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hash of arrays

 
 
removeps groups
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      09-13-2012
My perl script reads lines of a file, or rows of a database. The first column is the key (the id, an integer), and for each distinct key an entry should be added into the hashmap. The second column is a string (the name). The third and fourth columns will go into the first and second array of thekey-value, respectively. So if the file is (the 4 columns are tab-separated):

1 First Id 2 3
1 First Id 2 4
2 Second Id 3 4

the hash will contain two items. The first item has key 1. The value has one string with value "First Id", two arrays, and the first array is (2,2) and the second is (3,4). The second item has key 2. The value has one string with value "Second Id", two arrays, (3) and (4). In Java the structurewould be Map<Integer, Triplet<String, List<Integer>, List<Integer>>>.

To model this data structure in perl I had to do stuff like the following, which works on Strawberry Perl and Linux Perl:

my %data; # map of id to [ Name, ArrayOfInt, ArrayOfInt ]
my $value = $data{$id};
my @tmpvalue = ($name, [], []);
$value = \@tmpvalue;
$data{$id} = $value;
push(@{$$value[1]}, $firstInt);

I don't know why the particular combination of $ @ {} \ works, but it does.Questions are:

(1) Is this the most efficient way?
(2) Why does it work?

The full script is below


#!/usr/bin/perl

use strict;
use warnings;

my %data; # map of id to [ Name, ArrayOfInt, ArrayOfInt ]

open sqlData, "hash-rows.txt" || die $!;

while (<sqlData>)
{
chomp $_;
my @row = split '\t', $_;

my $id = $row[0];
my $name = $row[1];
my $firstInt = $row[2];
my $secondInt = $row[3];

my $value = $data{$id};
if (not defined $value)
{
my @tmpvalue = ($name, [], []);
$value = \@tmpvalue;
$data{$id} = $value;
}
push(@{$$value[1]}, $firstInt);
push(@{$$value[2]}, $secondInt);
}

foreach my $id (keys %data)
{
my $value = $data{$id};
my $name = $$value[0];
my @firstInts = @{$$value[1]};
my @secondInts = @{$$value[2]};
print "ENTRY\n id=$id\n name=$name\n firstInts=(@firstInts)\n secondInts=(@secondInts)\n";
}


ENTRY
id=1
name=First
firstInts=(Id Id)
secondInts=(2 2)
ENTRY
id=2
name=Second
firstInts=(Id)
secondInts=(3)

 
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Jim Gibson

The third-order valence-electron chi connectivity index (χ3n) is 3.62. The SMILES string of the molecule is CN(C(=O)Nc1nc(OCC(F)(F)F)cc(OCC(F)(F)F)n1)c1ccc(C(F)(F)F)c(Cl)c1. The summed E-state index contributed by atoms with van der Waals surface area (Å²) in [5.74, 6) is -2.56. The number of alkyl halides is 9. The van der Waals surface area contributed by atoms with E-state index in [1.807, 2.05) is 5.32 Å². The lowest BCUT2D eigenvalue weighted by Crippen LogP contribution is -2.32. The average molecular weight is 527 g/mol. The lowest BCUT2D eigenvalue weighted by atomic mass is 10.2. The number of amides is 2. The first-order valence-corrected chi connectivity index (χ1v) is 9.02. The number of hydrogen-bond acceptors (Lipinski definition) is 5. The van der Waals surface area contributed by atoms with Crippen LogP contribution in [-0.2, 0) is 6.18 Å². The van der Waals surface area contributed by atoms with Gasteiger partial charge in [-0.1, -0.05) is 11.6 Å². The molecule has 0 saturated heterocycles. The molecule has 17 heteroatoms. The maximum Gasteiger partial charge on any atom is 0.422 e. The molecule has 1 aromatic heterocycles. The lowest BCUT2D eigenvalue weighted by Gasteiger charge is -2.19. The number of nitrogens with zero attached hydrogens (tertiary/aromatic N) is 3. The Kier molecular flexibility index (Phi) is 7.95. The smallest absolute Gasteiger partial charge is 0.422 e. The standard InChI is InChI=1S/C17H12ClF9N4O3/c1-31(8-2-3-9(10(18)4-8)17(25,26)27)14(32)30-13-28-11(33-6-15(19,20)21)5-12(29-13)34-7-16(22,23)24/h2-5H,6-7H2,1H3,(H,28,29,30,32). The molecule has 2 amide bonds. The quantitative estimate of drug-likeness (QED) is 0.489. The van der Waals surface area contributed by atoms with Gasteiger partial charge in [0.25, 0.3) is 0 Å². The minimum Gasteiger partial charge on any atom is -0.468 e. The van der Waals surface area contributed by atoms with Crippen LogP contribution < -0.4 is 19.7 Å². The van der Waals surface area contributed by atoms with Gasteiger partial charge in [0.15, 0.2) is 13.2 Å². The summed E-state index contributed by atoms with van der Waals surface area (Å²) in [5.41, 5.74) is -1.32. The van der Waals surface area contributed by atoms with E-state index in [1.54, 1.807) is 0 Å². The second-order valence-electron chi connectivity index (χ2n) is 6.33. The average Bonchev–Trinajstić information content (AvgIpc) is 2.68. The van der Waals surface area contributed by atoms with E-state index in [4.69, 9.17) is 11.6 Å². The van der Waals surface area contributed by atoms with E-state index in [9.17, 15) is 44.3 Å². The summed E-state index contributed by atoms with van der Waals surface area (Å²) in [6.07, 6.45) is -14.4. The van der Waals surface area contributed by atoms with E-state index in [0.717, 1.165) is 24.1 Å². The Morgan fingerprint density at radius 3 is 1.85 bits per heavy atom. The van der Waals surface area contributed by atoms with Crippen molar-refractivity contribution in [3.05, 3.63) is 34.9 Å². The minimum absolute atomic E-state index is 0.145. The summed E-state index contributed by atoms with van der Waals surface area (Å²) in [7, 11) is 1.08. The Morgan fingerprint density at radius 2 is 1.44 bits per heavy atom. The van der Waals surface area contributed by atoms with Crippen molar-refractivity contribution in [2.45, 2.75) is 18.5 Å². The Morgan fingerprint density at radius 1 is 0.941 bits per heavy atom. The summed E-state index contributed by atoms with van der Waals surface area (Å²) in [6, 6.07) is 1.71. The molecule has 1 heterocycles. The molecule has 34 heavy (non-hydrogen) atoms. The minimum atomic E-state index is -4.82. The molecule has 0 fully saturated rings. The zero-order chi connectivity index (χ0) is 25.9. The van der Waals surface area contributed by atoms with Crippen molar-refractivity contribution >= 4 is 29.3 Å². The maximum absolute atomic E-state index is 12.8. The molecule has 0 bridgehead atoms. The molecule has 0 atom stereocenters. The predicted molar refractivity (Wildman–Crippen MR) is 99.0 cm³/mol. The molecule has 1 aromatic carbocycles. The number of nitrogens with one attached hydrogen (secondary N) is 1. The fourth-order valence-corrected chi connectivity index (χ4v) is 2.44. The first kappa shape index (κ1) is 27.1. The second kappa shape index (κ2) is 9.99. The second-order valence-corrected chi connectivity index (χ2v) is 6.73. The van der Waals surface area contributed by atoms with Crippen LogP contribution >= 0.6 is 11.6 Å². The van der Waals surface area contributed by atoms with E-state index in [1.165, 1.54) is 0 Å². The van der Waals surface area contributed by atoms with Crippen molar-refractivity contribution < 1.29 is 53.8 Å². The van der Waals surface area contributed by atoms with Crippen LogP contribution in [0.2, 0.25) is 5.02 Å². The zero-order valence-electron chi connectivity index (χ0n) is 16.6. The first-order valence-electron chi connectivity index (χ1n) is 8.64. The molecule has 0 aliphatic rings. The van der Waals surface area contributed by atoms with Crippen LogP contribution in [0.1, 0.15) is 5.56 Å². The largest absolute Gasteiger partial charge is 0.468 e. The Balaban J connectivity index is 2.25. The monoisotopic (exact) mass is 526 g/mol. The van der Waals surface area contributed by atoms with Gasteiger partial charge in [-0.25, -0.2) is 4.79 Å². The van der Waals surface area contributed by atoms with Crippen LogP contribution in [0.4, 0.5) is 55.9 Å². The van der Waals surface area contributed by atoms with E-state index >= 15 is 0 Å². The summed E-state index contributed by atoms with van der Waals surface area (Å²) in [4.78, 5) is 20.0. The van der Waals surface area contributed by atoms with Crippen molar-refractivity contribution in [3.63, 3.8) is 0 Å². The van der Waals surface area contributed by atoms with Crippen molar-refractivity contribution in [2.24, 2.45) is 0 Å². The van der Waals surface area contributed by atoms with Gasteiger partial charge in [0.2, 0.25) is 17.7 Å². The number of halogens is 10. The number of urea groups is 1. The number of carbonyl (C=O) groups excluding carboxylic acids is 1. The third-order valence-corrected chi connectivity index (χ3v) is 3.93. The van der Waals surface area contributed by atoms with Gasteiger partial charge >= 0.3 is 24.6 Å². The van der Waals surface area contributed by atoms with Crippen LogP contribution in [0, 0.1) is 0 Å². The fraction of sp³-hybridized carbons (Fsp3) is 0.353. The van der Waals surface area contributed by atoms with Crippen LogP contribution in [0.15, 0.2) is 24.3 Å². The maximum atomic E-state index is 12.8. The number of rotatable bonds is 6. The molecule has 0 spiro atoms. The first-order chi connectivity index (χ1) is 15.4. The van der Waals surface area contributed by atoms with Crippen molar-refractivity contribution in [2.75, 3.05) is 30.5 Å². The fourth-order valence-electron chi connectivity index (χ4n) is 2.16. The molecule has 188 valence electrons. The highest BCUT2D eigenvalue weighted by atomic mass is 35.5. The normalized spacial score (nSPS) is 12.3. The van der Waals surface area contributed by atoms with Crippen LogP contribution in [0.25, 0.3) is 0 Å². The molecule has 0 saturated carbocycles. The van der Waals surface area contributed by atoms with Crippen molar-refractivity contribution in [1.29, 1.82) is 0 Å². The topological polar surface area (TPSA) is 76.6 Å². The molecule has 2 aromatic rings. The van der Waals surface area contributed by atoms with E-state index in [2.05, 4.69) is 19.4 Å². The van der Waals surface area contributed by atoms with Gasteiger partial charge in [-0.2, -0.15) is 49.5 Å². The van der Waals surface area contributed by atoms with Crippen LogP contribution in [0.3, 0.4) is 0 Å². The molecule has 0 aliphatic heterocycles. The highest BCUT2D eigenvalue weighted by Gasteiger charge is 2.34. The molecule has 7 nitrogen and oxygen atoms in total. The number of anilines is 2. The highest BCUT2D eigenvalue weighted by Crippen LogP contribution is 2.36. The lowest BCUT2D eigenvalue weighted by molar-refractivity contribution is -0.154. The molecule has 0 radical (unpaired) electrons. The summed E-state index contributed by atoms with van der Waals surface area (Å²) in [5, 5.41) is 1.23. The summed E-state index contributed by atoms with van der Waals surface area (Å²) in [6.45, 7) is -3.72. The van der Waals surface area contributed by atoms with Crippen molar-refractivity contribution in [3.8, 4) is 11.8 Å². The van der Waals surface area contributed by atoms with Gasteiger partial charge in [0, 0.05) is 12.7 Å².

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      09-13-2012
In article <(E-Mail Removed)>,
removeps groups <(E-Mail Removed)> wrote:

> My perl script reads lines of a file, or rows of a database...


> To model this data structure in perl I had to do stuff like the following,
> which works on Strawberry Perl and Linux Perl:
>
> my %data; # map of id to [ Name, ArrayOfInt, ArrayOfInt ]
> my $value = $data{$id};
> my @tmpvalue = ($name, [], []);
> $value = \@tmpvalue;
> $data{$id} = $value;
> push(@{$$value[1]}, $firstInt);
>
> I don't know why the particular combination of $ @ {} \ works, but it does.
> Questions are:
>
> (1) Is this the most efficient way?


The data structure is efficient, but you have some unnecessary
assignment operations in the code above. For example, you assign to the
variable $value twice, without using the first value.

> (2) Why does it work?


Because of Perl's dereferencing and precedence rules. If you want a
more detailed explanation, you need to specify more exactly what "it"
is.

I find the expression @{$$value[1]} somewhat ambiguous and difficult to
parse.

$value is a reference to an array. $value->[0] would be the first
element of that array, as would ${$value}[0].

$$value[1] could be interpreted as either ${$value[1]} or ${$value}[1],
depending upon Perl's precedence rules. The former is dereferencing the
second element of the @value array. The latter is the second element of
the anonymous array referenced by the scalar $value. Since
dereferencing a scalar has highest precedence, Perl will do the latter.

If you don't want to learn Perl's precedence rules, then just use the
arrow notation and explicit braces ({}). That is what I do.

push( @{ $data{$id}->[1] }, $firstInt );

From the inside out:

1. %data is a hash
2. $id is a key for that $hash
3. $data{$id} is the value associated with that key, a reference to an
anonymous array.
4. $data{$id}->[1] is the second element of that array, a reference to
another anonymous array
5. @{$data{$id}->[1]} is that anonymous array
6. push( ${$data{$id}->[1]}, $firstInt ) is pushing the value from
$firstInt onto the end of that array.


>
> The full script is below
>
>
> #!/usr/bin/perl
>
> use strict;
> use warnings;
>
> my %data; # map of id to [ Name, ArrayOfInt, ArrayOfInt ]
>
> open sqlData, "hash-rows.txt" || die $!;
>
> while (<sqlData>)
> {
> chomp $_;
> my @row = split '\t', $_;
>
> my $id = $row[0];
> my $name = $row[1];
> my $firstInt = $row[2];
> my $secondInt = $row[3];


You can also use:

my( $id, $name, $firstInt, $secondInt ) = split '\t', $_;

or just

my( $id, $name, $firstInt, $secondInt ) = split;

>
> my $value = $data{$id};
> if (not defined $value)


It is better to use the exists function for testing hashes for the
presence of a key,value pair.

> {
> my @tmpvalue = ($name, [], []);
> $value = \@tmpvalue;
> $data{$id} = $value;


You can replace the 3 lines above with:

$data{$id} = [ $name, [], [] ];

> }


> push(@{$$value[1]}, $firstInt);


push( @{$value->[1]}, $firstInt );

> push(@{$$value[2]}, $secondInt);


push( @{$value->[2]}, $secondInt );

> }
>
> foreach my $id (keys %data)
> {
> my $value = $data{$id};
> my $name = $$value[0];


my $name = $value->[0];

etc.

> my @firstInts = @{$$value[1]};
> my @secondInts = @{$$value[2]};
> print "ENTRY\n id=$id\n name=$name\n firstInts=(@firstInts)\n
> secondInts=(@secondInts)\n";
> }
>
>
> ENTRY
> id=1
> name=First
> firstInts=(Id Id)
> secondInts=(2 2)
> ENTRY
> id=2
> name=Second
> firstInts=(Id)
> secondInts=(3)
>


--
Jim Gibson
 
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